It’s been a year full of surprises for the New Jersey Devils. Namely with their unprecedented outburst of offensive skill from a combination of first-year and returning veteran players. While New Jersey’s offensive rejuvenation has been a popular center of discussion, fans and analysts are quick to discount the immense contributions from their depth forwards (namely over their last two or three games). Although he isn’t the flashiest of players, forward Blake Coleman is (and should be) an especial standout among this group.
Coleman’s drawn a lot of attention with his recent play. He’s notched two goals and five points in his last six contests. The coaching staff has recognized his recent upstanding play, and has rewarded him with a temporary upgrade to the second line with Travis Zajac and Brian Gibbons. Granted Coleman only has four goals and nine points in 33 games, the 26-year old has done several “little things” that don’t necessarily show up on the score sheet.
As mentioned earlier, Coleman has just four goals in 33 games this year, which isn’t overly impressive on its own. When you take a step back, however, it reveals how much effort he has put in to tallying those four goals. It also gives plenty of reason to believe more could be on the horizon for Coleman. He’s tied for fourth-most shots among Devils forwards, and fifth on the entire team (60). In addition, his 6.66 shooting percentage (no pun intended) is the second lowest among Devils forwards with at least 20 games played.
I bring up Coleman’s shooting percentage, because we witnessed a similar situation with Taylor Hall that we covered earlier this season, who has since tied Brian Gibbons for the team lead in goals (12). Coleman doesn’t get as much overall playing time or used in as many offensively advantageous situations (such as Taylor Hall). However, he is still averaging enough shots per game to roughly equate the rates of New Jersey’s top players.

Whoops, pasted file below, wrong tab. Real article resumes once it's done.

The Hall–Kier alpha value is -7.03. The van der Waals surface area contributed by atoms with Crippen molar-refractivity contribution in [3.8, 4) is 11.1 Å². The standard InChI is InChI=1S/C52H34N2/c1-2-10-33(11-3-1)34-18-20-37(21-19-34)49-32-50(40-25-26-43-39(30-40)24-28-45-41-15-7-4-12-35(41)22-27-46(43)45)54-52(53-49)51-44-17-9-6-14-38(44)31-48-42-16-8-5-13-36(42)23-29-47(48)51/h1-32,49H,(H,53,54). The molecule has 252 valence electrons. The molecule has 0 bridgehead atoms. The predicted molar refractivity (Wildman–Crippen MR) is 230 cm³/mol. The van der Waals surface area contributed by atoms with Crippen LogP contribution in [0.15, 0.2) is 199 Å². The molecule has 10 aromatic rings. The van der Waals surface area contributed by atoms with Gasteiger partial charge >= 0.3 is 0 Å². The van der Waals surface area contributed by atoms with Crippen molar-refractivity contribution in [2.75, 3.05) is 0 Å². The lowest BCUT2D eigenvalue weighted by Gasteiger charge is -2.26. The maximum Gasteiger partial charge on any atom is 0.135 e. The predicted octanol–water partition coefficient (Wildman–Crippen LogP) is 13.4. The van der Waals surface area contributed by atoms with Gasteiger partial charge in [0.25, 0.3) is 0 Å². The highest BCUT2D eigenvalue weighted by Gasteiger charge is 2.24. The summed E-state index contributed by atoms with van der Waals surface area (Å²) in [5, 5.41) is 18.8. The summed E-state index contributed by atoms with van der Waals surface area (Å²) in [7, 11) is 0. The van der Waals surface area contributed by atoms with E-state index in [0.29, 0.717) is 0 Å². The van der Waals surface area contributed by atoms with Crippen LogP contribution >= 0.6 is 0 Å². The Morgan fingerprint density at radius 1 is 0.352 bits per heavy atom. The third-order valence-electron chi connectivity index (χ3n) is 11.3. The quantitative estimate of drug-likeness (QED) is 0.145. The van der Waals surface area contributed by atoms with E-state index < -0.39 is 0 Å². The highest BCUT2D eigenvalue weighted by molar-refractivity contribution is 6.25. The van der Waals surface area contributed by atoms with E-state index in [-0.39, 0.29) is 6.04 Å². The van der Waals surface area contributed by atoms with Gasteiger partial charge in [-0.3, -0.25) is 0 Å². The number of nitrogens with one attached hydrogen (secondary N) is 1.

Speaking of ice time, any allusion I may have made towards Coleman not playing enough (or as much as he should) is misconstrued. Overall, Coleman doesn’t average a lot of playing time on a nightly basis (averaging roughly 14 minutes per game). He has the fifth-most time on ice (TOI) among Devils forwards (460:27). He also currently averages the fourth-most five-on-five playing time (388:07). We can find some additional insight into Coleman’s utilization by examining his shorthanded playing time, where he currently has the third-most shorthanded ice time among Devils forwards in TOI (68:29), and average shorthanded ice time per game (2:04).
While Coleman is regularly a center, his seemingly temporary promotion to the second line resulted in a shift to wing. Once the team is fully healthy, however, we should see Coleman shift back to centering a bottom-six line. His face-off win percentage isn’t particularly great at 47.33%. Since the departure of Adam Henrique, Coleman has currently taken the most draws on the team (338). However, fellow centers Brian Boyle and Travis Zajac are likely to soon pass him in that category. 85 percent of Coleman’s draws have been at even-strength. Out of his 338 face-offs, 279 of them have come in the defensive and neutral zones (where his face-off win percentages are respectively 41.13 and 52.06). Whereas in the offensive zone, Coleman’s only taken 59 draws (winning 54.23 percent of them).
Additional stats further show how truly under appreciated a player Coleman is. He has the third-highest five-on-five differential in shot attempts when his team is behind (+13). He’s also leading Devils forwards in hits (74), and has the second-most shot blocks and takeaways (27 each). He’s more than capable of playing a larger role when called upon, but holds his own on most nights. This isn’t making a case to give Coleman a more offensive role by Hynes and his staff. Instead, it is a testament to how appreciable players (like Coleman) can easily go unnoticed. Especially when a team is having an unexpectedly successful season. Furthermore, this should shed more light on how forwards don’t always have to show up on the score sheet to profoundly impact how their team is performing.